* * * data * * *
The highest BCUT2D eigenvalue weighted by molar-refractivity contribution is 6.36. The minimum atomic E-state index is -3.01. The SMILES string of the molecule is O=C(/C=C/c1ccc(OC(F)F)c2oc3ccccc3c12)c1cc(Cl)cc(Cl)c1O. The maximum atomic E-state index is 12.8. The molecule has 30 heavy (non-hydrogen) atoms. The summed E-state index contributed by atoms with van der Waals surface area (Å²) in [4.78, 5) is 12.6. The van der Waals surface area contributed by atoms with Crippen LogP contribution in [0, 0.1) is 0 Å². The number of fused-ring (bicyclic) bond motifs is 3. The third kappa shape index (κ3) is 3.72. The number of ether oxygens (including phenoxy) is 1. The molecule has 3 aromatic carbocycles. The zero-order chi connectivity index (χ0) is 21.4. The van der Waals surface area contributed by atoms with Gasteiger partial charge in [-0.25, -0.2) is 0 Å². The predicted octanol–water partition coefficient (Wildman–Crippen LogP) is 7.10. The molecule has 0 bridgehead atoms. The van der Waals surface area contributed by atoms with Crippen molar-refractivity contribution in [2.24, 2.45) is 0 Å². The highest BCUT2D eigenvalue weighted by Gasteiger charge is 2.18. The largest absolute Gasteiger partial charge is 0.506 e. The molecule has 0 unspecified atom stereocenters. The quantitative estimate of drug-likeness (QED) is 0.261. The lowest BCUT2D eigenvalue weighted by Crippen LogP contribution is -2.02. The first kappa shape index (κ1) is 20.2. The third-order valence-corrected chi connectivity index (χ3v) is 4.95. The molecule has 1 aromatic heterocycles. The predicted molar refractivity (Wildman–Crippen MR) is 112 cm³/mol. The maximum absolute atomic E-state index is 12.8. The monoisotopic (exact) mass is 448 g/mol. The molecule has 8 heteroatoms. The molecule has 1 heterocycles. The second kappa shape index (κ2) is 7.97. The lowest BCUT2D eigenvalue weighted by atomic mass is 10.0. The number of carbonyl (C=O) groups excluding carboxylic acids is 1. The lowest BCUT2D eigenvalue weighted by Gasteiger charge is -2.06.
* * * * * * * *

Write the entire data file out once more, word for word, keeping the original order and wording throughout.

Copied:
The highest BCUT2D eigenvalue weighted by molar-refractivity contribution is 6.36. The minimum atomic E-state index is -3.01. The SMILES string of the molecule is O=C(/C=C/c1ccc(OC(F)F)c2oc3ccccc3c12)c1cc(Cl)cc(Cl)c1O. The maximum atomic E-state index is 12.8. The molecule has 30 heavy (non-hydrogen) atoms. The summed E-state index contributed by atoms with van der Waals surface area (Å²) in [4.78, 5) is 12.6. The van der Waals surface area contributed by atoms with Crippen LogP contribution in [0, 0.1) is 0 Å². The number of fused-ring (bicyclic) bond motifs is 3. The third kappa shape index (κ3) is 3.72. The number of ether oxygens (including phenoxy) is 1. The molecule has 3 aromatic carbocycles. The zero-order chi connectivity index (χ0) is 21.4. The van der Waals surface area contributed by atoms with Gasteiger partial charge in [-0.25, -0.2) is 0 Å². The predicted octanol–water partition coefficient (Wildman–Crippen LogP) is 7.10. The molecule has 0 bridgehead atoms. The van der Waals surface area contributed by atoms with Crippen molar-refractivity contribution in [2.24, 2.45) is 0 Å². The highest BCUT2D eigenvalue weighted by Gasteiger charge is 2.18. The largest absolute Gasteiger partial charge is 0.506 e. The molecule has 0 unspecified atom stereocenters. The quantitative estimate of drug-likeness (QED) is 0.261. The lowest BCUT2D eigenvalue weighted by Crippen LogP contribution is -2.02. The first kappa shape index (κ1) is 20.2. The third-order valence-corrected chi connectivity index (χ3v) is 4.95. The molecule has 1 aromatic heterocycles. The predicted molar refractivity (Wildman–Crippen MR) is 112 cm³/mol. The maximum absolute atomic E-state index is 12.8. The monoisotopic (exact) mass is 448 g/mol. The molecule has 8 heteroatoms. The molecule has 1 heterocycles. The second kappa shape index (κ2) is 7.97. The lowest BCUT2D eigenvalue weighted by atomic mass is 10.0. The number of carbonyl (C=O) groups excluding carboxylic acids is 1. The lowest BCUT2D eigenvalue weighted by Gasteiger charge is -2.06.